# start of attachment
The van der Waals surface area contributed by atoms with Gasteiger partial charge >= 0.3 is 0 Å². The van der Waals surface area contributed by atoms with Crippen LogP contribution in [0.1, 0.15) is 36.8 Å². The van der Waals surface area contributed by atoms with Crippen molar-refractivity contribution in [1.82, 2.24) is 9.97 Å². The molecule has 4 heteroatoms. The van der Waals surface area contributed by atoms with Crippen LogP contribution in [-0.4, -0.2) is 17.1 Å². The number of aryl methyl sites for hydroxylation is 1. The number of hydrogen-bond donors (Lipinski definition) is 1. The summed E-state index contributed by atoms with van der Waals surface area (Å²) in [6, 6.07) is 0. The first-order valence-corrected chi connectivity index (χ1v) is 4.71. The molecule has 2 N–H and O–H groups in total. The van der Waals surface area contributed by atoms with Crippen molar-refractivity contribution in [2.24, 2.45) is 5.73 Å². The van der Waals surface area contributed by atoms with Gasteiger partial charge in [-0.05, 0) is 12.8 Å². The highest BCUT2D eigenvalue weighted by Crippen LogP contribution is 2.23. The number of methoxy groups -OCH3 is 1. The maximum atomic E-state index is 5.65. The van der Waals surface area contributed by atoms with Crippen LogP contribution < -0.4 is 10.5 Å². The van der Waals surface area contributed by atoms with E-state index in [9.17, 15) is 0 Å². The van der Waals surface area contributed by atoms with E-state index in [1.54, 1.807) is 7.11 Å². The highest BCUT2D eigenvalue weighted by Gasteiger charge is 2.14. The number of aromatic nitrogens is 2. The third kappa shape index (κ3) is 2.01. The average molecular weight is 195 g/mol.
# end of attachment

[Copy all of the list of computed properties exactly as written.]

The van der Waals surface area contributed by atoms with Gasteiger partial charge >= 0.3 is 0 Å². The van der Waals surface area contributed by atoms with Crippen LogP contribution in [0.1, 0.15) is 36.8 Å². The van der Waals surface area contributed by atoms with Crippen molar-refractivity contribution in [1.82, 2.24) is 9.97 Å². The molecule has 4 heteroatoms. The van der Waals surface area contributed by atoms with Crippen LogP contribution in [-0.4, -0.2) is 17.1 Å². The number of aryl methyl sites for hydroxylation is 1. The number of hydrogen-bond donors (Lipinski definition) is 1. The summed E-state index contributed by atoms with van der Waals surface area (Å²) in [6, 6.07) is 0. The first-order valence-corrected chi connectivity index (χ1v) is 4.71. The molecule has 2 N–H and O–H groups in total. The van der Waals surface area contributed by atoms with Crippen molar-refractivity contribution in [2.24, 2.45) is 5.73 Å². The van der Waals surface area contributed by atoms with Gasteiger partial charge in [-0.05, 0) is 12.8 Å². The highest BCUT2D eigenvalue weighted by Crippen LogP contribution is 2.23. The number of methoxy groups -OCH3 is 1. The maximum atomic E-state index is 5.65. The van der Waals surface area contributed by atoms with Crippen LogP contribution < -0.4 is 10.5 Å². The van der Waals surface area contributed by atoms with E-state index in [9.17, 15) is 0 Å². The van der Waals surface area contributed by atoms with E-state index in [1.54, 1.807) is 7.11 Å². The highest BCUT2D eigenvalue weighted by Gasteiger charge is 2.14. The number of aromatic nitrogens is 2. The third kappa shape index (κ3) is 2.01. The average molecular weight is 195 g/mol.